Tribes gain Range Creek input

Ancient village: State officials say Indians will have more say over disposition of such sites
This is an archived article that was published on in 2004, and information in the article may be outdated. It is provided only for personal research purposes and may not be reprinted.

State officials overseeing management of an ancient American Indian village in east-central Utah said Tuesday that from now on they will consult with the state's Indian tribes over the site's future.

"We don't want to infringe on the rights they [the tribes] have," said Bob Morgan, executive director of the Utah Department of Natural Resources.

Morgan said the Utah Division of Parks and Recreation will be working with stakeholders in the Range Creek ranch site near Price. That includes American Indian tribes in Utah and their members, who are worried about the possible desecration of human remains or sacred sites in Range Creek.

"We want to honor the treatment of artifacts and human remains," Morgan said. "We would hope the tribes would want to participate in the management. We want to make sure we are sympathetic."

The announcement that state parks would be handling the site came Tuesday during a tense meeting between tribal representatives and state employees, who together make up the Native American Remains Review Committee (NARRC). The group is supposed to make recommendations about the repatriation of American Indian human remains found on state lands.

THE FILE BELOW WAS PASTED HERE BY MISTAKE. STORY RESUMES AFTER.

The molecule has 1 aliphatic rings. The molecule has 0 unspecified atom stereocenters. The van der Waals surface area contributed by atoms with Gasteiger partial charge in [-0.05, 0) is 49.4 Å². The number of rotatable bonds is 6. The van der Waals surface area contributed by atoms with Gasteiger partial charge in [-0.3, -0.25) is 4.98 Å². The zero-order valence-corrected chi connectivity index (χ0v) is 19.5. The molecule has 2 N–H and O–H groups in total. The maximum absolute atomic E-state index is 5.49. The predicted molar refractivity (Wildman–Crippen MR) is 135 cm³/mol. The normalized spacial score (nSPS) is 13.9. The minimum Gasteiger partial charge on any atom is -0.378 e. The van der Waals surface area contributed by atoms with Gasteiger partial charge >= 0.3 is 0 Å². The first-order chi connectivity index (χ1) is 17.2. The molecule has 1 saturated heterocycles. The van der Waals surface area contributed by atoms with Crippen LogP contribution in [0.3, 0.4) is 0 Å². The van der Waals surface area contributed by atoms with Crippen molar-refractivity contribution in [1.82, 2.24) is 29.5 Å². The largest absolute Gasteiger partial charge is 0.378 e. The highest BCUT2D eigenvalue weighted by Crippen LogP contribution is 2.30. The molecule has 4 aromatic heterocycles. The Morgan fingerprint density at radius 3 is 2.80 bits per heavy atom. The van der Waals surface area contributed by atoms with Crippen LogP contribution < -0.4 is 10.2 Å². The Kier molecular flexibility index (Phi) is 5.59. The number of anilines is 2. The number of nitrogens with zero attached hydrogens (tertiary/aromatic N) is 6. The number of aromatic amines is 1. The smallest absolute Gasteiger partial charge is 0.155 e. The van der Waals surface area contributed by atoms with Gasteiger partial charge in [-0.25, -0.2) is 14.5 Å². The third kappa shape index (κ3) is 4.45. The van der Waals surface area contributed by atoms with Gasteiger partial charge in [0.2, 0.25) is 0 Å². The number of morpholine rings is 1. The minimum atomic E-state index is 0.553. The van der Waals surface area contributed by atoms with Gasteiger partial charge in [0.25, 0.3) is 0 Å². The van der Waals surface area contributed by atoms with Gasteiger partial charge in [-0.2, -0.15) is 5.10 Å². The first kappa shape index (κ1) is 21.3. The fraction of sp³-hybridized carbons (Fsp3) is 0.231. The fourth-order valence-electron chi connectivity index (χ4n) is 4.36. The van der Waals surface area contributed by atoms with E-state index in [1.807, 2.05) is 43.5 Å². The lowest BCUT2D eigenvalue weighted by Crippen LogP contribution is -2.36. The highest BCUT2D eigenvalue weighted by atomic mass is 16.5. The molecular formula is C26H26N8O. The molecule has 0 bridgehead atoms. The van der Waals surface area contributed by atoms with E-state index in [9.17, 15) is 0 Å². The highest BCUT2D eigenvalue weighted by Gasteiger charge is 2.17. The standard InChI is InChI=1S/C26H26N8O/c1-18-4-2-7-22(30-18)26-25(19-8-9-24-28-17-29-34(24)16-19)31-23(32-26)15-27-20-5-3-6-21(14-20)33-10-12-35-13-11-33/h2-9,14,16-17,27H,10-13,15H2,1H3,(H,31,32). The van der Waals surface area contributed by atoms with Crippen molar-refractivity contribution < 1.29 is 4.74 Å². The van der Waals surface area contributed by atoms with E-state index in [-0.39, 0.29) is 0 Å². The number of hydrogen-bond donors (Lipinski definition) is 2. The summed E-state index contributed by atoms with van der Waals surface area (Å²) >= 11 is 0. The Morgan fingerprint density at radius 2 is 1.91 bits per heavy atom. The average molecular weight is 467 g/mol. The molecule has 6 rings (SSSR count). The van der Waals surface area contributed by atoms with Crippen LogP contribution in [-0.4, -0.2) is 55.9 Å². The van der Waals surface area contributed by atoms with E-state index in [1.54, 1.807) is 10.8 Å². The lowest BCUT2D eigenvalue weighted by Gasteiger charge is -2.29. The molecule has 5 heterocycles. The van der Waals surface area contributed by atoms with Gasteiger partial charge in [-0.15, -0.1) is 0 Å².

But in the dozen or so years the committee has existed, it has rarely returned human remains to the tribes.

Forrest Cuch, director of the Division of Indian Affairs, presides over the group meetings and plans to make settling claims over human remains a priority.

Tribal leaders are frustrated with the drawn-out process. Some lashed out at archaeologists and state workers over the legal haggling about their ancestors' remains.

"I want closure," said Lora Tom, chairwoman of the Paiute Tribe. "Our intentions are to put these remains back in the ground, but there's always blocks in the road. This is ridiculous and I'm just tired." While state archaeologist Kevin Jones acknowledged the frustration, he said he didn't want to run into legal problems in the future if other tribes claim the remains that Utah tribes say belong to them. The problem lies with a "terribly written, clumsy law" as to how remains should be repatriated, he said.

The pain experienced by American Indians, who attend the remains committee meetings, is anything but hidden. Some cry during the meetings and dart tense looks when state workers try to explain why they can't repatriate remains more quickly.

Shoshone member Patty Timbimboo Madsen said she, too, was frustrated with the scientists and the slow process of repatriation.

"Why do they want to keep [the Indian remains]?" she asked. “Is it for themselves? For a museum? To put on a mantle? For their grandkids? Do they want their name in the paper to say 'I discovered this?' ”

Karen Krieger of Parks and Recreation insisted there was nothing sinister going on. But she agreed that it's time for the committee to take some action.

"It's time we find out what happens [if recommendations are made]," she said.